Health Sciences & Medicine
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A patent may be defined as a grant by the state of exclusive rights for a limited time in respect of a new and useful invention. These rights are in general limited to the territory of the state granting the patent, so that an inventor wishing protection in a number of countries must obtain separate patents in all of them.


Letters patent are still used in the United Kingdom, for example to confer peerages and to appoint judges, but under the present Patents Act are no longer used to grant patents for inventions. Prior to 1878, letters patent for inventions were engrossed on parchment and bore the Great Seal in wax. Subsequently paper was used and a wafer seal of the Patent Office replaced the Great Seal, but the wording of the letters patent document (not to be confused with the printed patent specification) was still very impressive. British patents were still being granted in 1981 in the form of a command from the Queen to her subjects to refrain from infringing the patent under pain of the royal displeasure. Unfortunately for the patentee with a taste for this sort of thing, under the Patents Act 1977 all that he gets is a very unimpressive certificate of grant from the Patent Office.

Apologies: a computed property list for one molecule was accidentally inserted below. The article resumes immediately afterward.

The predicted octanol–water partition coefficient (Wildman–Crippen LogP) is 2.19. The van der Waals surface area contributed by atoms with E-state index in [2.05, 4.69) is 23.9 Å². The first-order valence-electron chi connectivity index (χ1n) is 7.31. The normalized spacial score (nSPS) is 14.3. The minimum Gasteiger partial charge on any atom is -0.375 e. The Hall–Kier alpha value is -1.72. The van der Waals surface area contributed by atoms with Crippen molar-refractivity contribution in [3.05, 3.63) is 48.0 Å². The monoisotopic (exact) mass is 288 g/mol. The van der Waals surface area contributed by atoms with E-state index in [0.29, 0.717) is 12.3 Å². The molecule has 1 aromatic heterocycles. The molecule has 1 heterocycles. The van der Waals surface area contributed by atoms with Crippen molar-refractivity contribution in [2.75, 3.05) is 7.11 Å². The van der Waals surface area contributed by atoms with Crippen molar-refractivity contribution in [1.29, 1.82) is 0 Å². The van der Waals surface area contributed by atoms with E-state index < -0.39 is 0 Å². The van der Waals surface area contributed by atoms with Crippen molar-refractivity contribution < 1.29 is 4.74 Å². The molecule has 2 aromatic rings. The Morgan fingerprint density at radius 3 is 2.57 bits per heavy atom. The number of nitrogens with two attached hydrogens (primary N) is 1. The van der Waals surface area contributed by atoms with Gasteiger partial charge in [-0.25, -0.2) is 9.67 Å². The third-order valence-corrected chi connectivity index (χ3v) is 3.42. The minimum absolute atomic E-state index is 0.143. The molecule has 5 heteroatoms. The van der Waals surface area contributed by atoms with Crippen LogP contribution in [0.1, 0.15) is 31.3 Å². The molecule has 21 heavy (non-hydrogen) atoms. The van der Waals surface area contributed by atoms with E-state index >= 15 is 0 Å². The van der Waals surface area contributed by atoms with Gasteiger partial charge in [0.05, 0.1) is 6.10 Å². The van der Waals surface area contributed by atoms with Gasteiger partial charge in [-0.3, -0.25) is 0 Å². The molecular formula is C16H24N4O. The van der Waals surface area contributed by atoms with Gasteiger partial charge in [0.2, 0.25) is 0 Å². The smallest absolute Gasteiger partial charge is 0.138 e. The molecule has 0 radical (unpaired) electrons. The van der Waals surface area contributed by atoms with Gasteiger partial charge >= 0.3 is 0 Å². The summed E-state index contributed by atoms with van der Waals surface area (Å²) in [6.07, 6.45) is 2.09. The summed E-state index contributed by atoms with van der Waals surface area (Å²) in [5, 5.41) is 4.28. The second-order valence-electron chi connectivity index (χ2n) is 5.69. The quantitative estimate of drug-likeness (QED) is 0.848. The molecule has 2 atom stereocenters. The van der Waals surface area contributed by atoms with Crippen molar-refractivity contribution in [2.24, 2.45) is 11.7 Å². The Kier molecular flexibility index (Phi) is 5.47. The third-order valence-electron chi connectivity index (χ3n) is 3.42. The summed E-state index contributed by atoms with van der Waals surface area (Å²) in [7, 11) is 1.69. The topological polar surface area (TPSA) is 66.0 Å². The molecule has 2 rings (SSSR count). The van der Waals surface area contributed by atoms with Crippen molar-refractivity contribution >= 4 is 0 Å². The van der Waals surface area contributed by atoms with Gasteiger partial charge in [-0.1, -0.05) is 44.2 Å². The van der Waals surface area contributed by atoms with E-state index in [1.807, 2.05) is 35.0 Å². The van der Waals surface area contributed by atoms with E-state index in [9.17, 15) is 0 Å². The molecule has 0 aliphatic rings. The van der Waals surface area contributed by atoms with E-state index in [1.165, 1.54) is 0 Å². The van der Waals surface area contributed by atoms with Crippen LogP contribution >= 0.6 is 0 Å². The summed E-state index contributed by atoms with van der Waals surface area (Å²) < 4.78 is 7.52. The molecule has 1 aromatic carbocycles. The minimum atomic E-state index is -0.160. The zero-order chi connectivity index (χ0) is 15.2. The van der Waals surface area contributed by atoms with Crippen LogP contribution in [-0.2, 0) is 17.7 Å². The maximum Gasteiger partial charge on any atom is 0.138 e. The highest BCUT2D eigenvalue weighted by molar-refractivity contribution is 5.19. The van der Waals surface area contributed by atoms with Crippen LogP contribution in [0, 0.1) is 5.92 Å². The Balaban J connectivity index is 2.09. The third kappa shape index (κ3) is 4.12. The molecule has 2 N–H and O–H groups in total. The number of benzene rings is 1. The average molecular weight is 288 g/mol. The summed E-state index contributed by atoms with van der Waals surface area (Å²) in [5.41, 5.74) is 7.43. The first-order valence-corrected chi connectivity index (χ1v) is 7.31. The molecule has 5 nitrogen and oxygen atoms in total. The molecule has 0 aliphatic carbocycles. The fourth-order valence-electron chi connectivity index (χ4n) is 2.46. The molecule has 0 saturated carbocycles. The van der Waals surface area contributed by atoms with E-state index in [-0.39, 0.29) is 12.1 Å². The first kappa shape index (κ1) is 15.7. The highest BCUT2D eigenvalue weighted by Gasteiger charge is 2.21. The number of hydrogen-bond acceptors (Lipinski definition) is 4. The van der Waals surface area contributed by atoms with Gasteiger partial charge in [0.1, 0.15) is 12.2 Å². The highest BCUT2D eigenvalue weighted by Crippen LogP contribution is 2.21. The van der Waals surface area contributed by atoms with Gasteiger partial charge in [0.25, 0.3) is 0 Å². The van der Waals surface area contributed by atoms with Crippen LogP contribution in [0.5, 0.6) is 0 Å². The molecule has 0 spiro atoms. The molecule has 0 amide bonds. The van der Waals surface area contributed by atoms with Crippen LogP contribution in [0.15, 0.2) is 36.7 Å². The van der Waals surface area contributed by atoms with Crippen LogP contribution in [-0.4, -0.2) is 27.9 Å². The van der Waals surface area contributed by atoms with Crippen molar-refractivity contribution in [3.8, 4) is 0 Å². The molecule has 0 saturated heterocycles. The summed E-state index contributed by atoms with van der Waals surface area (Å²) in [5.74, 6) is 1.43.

It is important to realize that the rights given by a patent do not include the right to practice the invention, but only to exclude others from doing so. The patentee's freedom to use his own invention may be limited by legislation or regulations having nothing to do with patents, or by the existence of other patents. ...
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